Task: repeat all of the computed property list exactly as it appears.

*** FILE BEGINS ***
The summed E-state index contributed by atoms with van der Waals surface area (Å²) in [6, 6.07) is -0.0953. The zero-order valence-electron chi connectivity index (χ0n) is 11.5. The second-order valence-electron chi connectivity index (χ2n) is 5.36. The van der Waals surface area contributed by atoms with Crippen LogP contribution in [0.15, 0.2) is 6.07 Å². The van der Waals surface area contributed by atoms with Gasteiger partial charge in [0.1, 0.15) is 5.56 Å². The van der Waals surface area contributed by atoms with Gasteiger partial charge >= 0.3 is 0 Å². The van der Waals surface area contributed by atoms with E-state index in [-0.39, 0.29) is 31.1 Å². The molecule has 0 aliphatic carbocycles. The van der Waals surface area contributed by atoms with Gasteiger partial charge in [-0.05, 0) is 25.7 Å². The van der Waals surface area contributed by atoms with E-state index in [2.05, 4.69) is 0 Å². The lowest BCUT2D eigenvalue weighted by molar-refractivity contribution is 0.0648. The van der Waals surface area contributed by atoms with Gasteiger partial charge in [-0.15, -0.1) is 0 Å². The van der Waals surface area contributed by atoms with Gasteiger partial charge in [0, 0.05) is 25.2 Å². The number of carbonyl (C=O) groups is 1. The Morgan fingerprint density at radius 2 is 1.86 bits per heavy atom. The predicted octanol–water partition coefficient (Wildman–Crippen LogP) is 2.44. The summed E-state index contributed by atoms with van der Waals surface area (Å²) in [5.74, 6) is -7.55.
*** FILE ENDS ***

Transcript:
The summed E-state index contributed by atoms with van der Waals surface area (Å²) in [6, 6.07) is -0.0953. The zero-order valence-electron chi connectivity index (χ0n) is 11.5. The second-order valence-electron chi connectivity index (χ2n) is 5.36. The van der Waals surface area contributed by atoms with Crippen LogP contribution in [0.15, 0.2) is 6.07 Å². The van der Waals surface area contributed by atoms with Gasteiger partial charge in [0.1, 0.15) is 5.56 Å². The van der Waals surface area contributed by atoms with Gasteiger partial charge >= 0.3 is 0 Å². The van der Waals surface area contributed by atoms with E-state index in [-0.39, 0.29) is 31.1 Å². The molecule has 0 aliphatic carbocycles. The van der Waals surface area contributed by atoms with Gasteiger partial charge in [-0.05, 0) is 25.7 Å². The van der Waals surface area contributed by atoms with E-state index in [2.05, 4.69) is 0 Å². The lowest BCUT2D eigenvalue weighted by molar-refractivity contribution is 0.0648. The van der Waals surface area contributed by atoms with Gasteiger partial charge in [-0.15, -0.1) is 0 Å². The van der Waals surface area contributed by atoms with Gasteiger partial charge in [0, 0.05) is 25.2 Å². The number of carbonyl (C=O) groups is 1. The Morgan fingerprint density at radius 2 is 1.86 bits per heavy atom. The predicted octanol–water partition coefficient (Wildman–Crippen LogP) is 2.44. The summed E-state index contributed by atoms with van der Waals surface area (Å²) in [5.74, 6) is -7.55.